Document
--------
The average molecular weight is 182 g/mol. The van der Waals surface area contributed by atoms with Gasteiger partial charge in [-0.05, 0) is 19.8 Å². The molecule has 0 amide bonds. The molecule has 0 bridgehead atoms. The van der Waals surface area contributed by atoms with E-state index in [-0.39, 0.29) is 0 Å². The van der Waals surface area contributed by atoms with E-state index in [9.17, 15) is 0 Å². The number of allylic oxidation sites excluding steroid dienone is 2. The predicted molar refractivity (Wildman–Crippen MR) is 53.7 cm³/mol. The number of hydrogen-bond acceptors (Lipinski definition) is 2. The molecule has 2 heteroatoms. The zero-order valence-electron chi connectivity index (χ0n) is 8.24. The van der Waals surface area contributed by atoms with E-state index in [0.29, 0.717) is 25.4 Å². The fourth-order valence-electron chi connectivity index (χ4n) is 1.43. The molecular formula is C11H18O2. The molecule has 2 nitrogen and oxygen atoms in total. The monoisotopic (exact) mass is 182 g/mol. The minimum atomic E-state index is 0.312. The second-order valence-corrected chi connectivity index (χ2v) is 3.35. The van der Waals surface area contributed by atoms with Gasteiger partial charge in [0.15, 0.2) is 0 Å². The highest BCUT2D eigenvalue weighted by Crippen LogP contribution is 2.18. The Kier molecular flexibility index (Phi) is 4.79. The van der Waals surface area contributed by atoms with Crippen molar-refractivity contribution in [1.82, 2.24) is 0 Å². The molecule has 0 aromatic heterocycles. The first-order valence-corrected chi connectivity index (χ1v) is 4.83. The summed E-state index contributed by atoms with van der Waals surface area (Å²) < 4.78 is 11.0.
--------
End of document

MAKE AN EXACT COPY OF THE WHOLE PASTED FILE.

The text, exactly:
The average molecular weight is 182 g/mol. The van der Waals surface area contributed by atoms with Gasteiger partial charge in [-0.05, 0) is 19.8 Å². The molecule has 0 amide bonds. The molecule has 0 bridgehead atoms. The van der Waals surface area contributed by atoms with E-state index in [-0.39, 0.29) is 0 Å². The van der Waals surface area contributed by atoms with E-state index in [9.17, 15) is 0 Å². The number of allylic oxidation sites excluding steroid dienone is 2. The predicted molar refractivity (Wildman–Crippen MR) is 53.7 cm³/mol. The number of hydrogen-bond acceptors (Lipinski definition) is 2. The molecule has 2 heteroatoms. The zero-order valence-electron chi connectivity index (χ0n) is 8.24. The van der Waals surface area contributed by atoms with E-state index in [0.29, 0.717) is 25.4 Å². The fourth-order valence-electron chi connectivity index (χ4n) is 1.43. The molecular formula is C11H18O2. The molecule has 2 nitrogen and oxygen atoms in total. The monoisotopic (exact) mass is 182 g/mol. The minimum atomic E-state index is 0.312. The second-order valence-corrected chi connectivity index (χ2v) is 3.35. The van der Waals surface area contributed by atoms with Gasteiger partial charge in [0.15, 0.2) is 0 Å². The highest BCUT2D eigenvalue weighted by Crippen LogP contribution is 2.18. The Kier molecular flexibility index (Phi) is 4.79. The van der Waals surface area contributed by atoms with Crippen molar-refractivity contribution in [1.82, 2.24) is 0 Å². The molecule has 0 aromatic heterocycles. The first-order valence-corrected chi connectivity index (χ1v) is 4.83. The summed E-state index contributed by atoms with van der Waals surface area (Å²) < 4.78 is 11.0.